Doubts over the availability of gas for power generation, growing demand for electricity, environmental concerns and the need to power desalination plants mean that many countries in the region are now planning to introduce nuclear into the energy mix.
There is a compelling argument for adding nuclear to the GCC energy mix.
Demand for electricity in the GCC is rising by an average of around 6% a year. But in some parts of the region it is much higher and likely to remain so despite the ongoing economic downswing. Demand growth in Qatar is running at 17% a year, with Dubai close behind at 16%.
Building nuclear reactors takes time and the states of the GCC may need a decade or more to train experts and carry out studies before they can develop nuclear energy.
A recent report by ratings agenecy Moody's says up to US $50bn could be spent in the GCC by 2015 in order to support an estimated increase in generation capacity of nearly 60,000 MW. Significant investments will also be needed to modernise transmission and distribution networks.
But add high per capita energy use and a desire to cash in on hydrocarbon exports to the equation and it is easy to see why the countries of the GCC are actively looking for alternative sources of power, including nuclear.
The benefits to the region are potentially huge; not only in terms of electricity supply but also to power the desalination plants that the region desperately needs.
Around 65% of the desalination plants that are in operation worldwide are located in the region. Most of these are dual-purpose multistage flash plants (MFP), producing power and water.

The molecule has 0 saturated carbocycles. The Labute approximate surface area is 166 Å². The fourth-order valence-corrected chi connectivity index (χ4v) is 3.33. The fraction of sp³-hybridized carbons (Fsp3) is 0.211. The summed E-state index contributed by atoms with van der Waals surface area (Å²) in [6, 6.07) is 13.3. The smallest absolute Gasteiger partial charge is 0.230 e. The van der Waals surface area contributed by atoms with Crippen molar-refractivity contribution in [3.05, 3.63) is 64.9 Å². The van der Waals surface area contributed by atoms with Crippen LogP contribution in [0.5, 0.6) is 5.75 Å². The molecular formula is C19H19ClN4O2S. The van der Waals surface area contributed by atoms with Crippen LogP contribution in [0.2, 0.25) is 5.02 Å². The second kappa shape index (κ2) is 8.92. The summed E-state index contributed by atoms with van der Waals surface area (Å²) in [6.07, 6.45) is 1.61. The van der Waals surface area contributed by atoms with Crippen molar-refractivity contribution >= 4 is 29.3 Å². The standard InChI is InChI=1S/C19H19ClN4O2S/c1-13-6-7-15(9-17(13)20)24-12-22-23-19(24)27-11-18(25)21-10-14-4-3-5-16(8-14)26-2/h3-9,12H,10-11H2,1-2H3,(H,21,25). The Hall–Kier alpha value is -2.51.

The cost-effectiveness of nuclear desalination varies from site to site but there is no technical reason why nuclear reactors could not supply heat or electricity or both to a desalination plant.
There is certainly a strong financial argument for nuclear as MSF plants energy intensive processes where the energy cost is a major component in the overall cost of desalination.Nuclear has an added cost advantage in that oil price fluctuations, which can be fairly dramatic as the past few months have illustrated, affect the cost of desalted water significantly, whereas nuclear power offers both long term availability and long term fuel price stability.
A further plus point is that nuclear has minimal environmental impact compared with conventional desalination processes.
Given the potential benefits, a joint plan among the six GCC member states to develop nuclear power makes sense, as they can share experiences and the high cost of developing plants.
Last December the GCC said it planned a joint civil atomic programme, and the International Atomic Energy Agency (IAEA) agreed in February to cooperate on a feasibility study on regional plans for a nuclear programme.
Addressing concerns that the GCC is looking to nuclear merely to keep up with regional rival Iran, secretary-general Abdul-Rahman al-Attiyah says the bloc would remain committed to the nuclear non-proliferation treaty and pledged transparency in the nuclear energy development process.
The head of the IAEA Mohammed ElBaradei is supportive and says that the GCC has the right to use nuclear energy despite the region's rich hydrocarbon resources.
Speaking in Dubai on 16 November, ElBaradei noted that the GCC would be looking at small nuclear plants for desalination and power generation. "Nothing prevented ... the United States ... or the Soviet Union ... from developing nuclear energy while they were producing large quantities of oil," he said.